Vol. 5 No. 1 Suppl. 1 (2021) - Nicolaus Steno and Earth Science in Early Modern Italy
Special Issue Article

A man with a master plan: Steno’s observations on earth’s history

Stefano Dominici
Museo di Storia Naturale, Università di Firenze, Firenze, Italy

Published 2021-06-18


  • Meaning of Fossils,
  • Natural Philosophy,
  • Accademia del Cimento,
  • Biblical Chronology,
  • Early Modern Science

How to Cite

Dominici, S. . (2021). A man with a master plan: Steno’s observations on earth’s history. Substantia, 59-75. https://doi.org/10.36253/Substantia-1278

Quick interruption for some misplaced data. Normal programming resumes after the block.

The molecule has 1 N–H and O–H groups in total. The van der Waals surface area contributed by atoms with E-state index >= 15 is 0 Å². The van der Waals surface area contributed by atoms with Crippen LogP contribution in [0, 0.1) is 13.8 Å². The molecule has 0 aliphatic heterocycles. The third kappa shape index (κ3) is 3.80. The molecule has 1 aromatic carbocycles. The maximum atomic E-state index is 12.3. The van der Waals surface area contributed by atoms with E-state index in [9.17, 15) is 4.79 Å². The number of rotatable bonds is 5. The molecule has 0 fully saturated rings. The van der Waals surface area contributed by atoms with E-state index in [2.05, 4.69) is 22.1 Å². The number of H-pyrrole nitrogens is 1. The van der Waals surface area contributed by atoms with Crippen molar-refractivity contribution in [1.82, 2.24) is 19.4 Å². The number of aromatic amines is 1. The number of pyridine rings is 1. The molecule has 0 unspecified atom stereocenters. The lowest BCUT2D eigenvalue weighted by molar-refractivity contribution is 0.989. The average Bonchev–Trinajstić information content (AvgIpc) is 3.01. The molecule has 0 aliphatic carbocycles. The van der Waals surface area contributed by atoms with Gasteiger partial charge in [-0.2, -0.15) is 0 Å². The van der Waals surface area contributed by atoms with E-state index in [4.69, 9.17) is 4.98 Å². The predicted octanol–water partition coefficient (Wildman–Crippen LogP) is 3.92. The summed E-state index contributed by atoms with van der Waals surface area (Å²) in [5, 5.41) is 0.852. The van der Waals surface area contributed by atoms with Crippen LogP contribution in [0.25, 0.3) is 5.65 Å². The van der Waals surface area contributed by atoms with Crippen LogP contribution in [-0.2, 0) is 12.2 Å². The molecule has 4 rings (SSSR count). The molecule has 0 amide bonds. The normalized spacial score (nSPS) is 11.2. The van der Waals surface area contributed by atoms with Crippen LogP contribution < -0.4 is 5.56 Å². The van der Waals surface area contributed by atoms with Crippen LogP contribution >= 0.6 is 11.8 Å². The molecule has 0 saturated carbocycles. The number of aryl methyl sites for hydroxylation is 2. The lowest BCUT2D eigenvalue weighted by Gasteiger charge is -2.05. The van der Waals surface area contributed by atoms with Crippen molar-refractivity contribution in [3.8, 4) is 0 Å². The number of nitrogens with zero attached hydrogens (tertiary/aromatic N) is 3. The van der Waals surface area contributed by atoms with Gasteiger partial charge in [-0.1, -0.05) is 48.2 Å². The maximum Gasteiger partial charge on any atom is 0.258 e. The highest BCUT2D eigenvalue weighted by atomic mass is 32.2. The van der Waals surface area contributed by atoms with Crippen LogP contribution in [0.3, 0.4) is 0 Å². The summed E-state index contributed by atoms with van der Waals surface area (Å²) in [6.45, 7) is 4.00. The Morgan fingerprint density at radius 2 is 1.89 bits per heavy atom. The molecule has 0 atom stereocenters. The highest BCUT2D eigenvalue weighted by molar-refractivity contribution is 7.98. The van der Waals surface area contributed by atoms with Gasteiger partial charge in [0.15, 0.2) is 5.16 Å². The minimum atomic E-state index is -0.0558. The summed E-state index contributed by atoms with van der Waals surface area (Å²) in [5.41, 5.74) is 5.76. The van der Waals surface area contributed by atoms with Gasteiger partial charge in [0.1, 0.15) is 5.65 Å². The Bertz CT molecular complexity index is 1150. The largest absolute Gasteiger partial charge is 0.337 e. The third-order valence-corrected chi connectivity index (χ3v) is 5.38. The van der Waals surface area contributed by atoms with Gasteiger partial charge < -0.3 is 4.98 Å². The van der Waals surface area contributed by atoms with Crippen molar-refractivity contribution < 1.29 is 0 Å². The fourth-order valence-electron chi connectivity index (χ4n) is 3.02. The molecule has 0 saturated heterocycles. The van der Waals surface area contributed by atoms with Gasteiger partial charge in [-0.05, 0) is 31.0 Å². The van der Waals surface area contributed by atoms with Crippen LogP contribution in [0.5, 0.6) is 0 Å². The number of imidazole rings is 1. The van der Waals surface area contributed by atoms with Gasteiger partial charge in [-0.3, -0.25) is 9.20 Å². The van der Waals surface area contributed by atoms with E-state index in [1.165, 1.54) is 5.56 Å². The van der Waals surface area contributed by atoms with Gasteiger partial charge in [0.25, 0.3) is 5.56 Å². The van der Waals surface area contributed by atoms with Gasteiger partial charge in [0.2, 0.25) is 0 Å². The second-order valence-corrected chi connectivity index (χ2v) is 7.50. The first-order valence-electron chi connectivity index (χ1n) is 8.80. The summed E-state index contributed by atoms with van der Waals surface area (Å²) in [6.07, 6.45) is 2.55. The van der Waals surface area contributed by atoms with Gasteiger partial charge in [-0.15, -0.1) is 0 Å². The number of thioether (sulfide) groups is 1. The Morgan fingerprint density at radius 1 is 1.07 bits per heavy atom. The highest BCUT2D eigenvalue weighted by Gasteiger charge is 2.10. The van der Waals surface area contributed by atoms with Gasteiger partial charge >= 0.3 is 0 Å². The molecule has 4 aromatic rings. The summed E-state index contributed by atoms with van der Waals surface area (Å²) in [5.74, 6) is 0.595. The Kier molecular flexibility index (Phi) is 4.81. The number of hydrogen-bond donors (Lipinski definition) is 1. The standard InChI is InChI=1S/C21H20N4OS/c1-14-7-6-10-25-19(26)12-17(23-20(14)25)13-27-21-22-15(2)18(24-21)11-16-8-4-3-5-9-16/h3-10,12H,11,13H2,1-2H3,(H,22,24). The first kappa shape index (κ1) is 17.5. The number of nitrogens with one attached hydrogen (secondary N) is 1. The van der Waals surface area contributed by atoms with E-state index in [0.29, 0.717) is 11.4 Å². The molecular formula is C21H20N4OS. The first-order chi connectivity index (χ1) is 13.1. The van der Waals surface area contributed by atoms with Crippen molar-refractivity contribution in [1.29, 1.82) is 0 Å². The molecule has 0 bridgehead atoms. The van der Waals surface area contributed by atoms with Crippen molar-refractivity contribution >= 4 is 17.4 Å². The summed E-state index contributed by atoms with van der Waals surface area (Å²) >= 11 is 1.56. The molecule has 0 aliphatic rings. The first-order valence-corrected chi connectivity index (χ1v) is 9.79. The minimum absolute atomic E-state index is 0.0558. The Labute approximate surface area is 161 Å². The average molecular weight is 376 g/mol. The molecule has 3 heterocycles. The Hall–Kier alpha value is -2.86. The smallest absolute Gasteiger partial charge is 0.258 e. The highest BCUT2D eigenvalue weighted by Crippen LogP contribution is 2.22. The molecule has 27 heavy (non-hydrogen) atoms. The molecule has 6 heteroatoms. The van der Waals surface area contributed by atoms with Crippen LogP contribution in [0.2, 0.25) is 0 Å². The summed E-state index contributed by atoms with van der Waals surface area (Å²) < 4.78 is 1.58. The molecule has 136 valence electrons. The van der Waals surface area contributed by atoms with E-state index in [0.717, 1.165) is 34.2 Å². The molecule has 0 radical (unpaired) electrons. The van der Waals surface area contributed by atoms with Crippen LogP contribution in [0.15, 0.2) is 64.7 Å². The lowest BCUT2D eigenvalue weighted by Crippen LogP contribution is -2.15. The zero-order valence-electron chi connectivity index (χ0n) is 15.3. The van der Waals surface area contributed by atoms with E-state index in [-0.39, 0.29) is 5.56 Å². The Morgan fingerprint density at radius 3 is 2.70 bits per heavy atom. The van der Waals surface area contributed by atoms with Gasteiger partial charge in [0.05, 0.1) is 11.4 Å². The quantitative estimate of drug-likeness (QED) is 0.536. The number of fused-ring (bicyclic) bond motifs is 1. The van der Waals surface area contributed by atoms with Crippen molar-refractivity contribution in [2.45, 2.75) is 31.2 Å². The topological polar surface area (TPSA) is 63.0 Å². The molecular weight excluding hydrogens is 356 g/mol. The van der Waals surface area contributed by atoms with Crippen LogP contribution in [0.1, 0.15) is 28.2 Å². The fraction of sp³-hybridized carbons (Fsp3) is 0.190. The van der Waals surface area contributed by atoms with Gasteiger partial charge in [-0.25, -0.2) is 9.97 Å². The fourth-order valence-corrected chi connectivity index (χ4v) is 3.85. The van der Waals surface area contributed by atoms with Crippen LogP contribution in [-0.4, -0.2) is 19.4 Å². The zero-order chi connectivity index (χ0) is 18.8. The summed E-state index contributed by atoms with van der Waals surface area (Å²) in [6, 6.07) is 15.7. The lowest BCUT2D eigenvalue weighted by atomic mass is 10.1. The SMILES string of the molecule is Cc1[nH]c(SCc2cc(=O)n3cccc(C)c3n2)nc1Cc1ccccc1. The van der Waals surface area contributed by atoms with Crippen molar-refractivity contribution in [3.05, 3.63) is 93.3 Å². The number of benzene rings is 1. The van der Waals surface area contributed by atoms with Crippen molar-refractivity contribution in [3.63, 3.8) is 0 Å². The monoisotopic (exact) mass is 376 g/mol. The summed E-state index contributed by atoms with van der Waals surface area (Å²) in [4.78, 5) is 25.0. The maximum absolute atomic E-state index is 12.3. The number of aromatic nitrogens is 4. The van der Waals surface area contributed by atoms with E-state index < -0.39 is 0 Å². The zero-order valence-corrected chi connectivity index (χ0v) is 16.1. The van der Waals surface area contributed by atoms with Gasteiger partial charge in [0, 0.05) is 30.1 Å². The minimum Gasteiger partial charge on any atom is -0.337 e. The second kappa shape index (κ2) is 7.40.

We present specific sources, including specimens of the Medicean cabinet and geological outcrops in Tuscany, probably used by Nicolaus Steno to build a theory on the origin of organic fossils, crystals and sedimentary strata, in order to construct the history of the Earth based on universal geometric principles. Phenomena he observed in Tuscany and in precedeing travels were revealing a sequence of events consistent with the biblical account. We propose that he devised his method to reconstruct a chronology of primordial events to demonstrate the historicity of the biblical creation in contrast to unorthodox thinking. This had been spreading in philosophical circles of northern Europe since the 1650s, circles frequented by Steno before his arrival in Tuscany in 1666. Steno knew in advance what places to visit to find fossils from literature such as Michele Mercati’s Metallotheca. This was a manuscript owned by the Florentine Carlo Dati, whom Steno probably heard about while in Paris in 1664-1665. In Tuscany he soon formed a tight interaction on matters regarding the interpretation of fossils with the local community of learned men. These included Giovanni Alfonso Borelli who was asked by Prince Leopoldo de’ Medici to provide Steno with fossils from Sicily and Malta. Steno’s theory and scale-independent, geometrical method of inquiry of geological objects found in Tuscany is hinted at in his Canis Carchariae Dissectum Caput, a geological essay completed in a few months in 1666. The theory was published in its most complete form in the so-called Prodromus of 1669. In both works he demonstrated that fossils in younger strata in the Tuscan hills, such as shark teeth and molluscan shells, have an origin analogous to solids which living animals form. In both essays he explicitly related the deposition of strata with marine fossils to the biblical flood, an idea foreshadowed in his oldest known manuscript of 1659, when he was a student in Copenhagen. He found no fossils in older sandstones of the Apennines and understood those strata to have formed before the creation of life. These discoveries  and other observations he made in Tuscany were, for Steno, the final proof that natural philosophy and biblical revelation disclose in synergy the mysteries of God’s creation.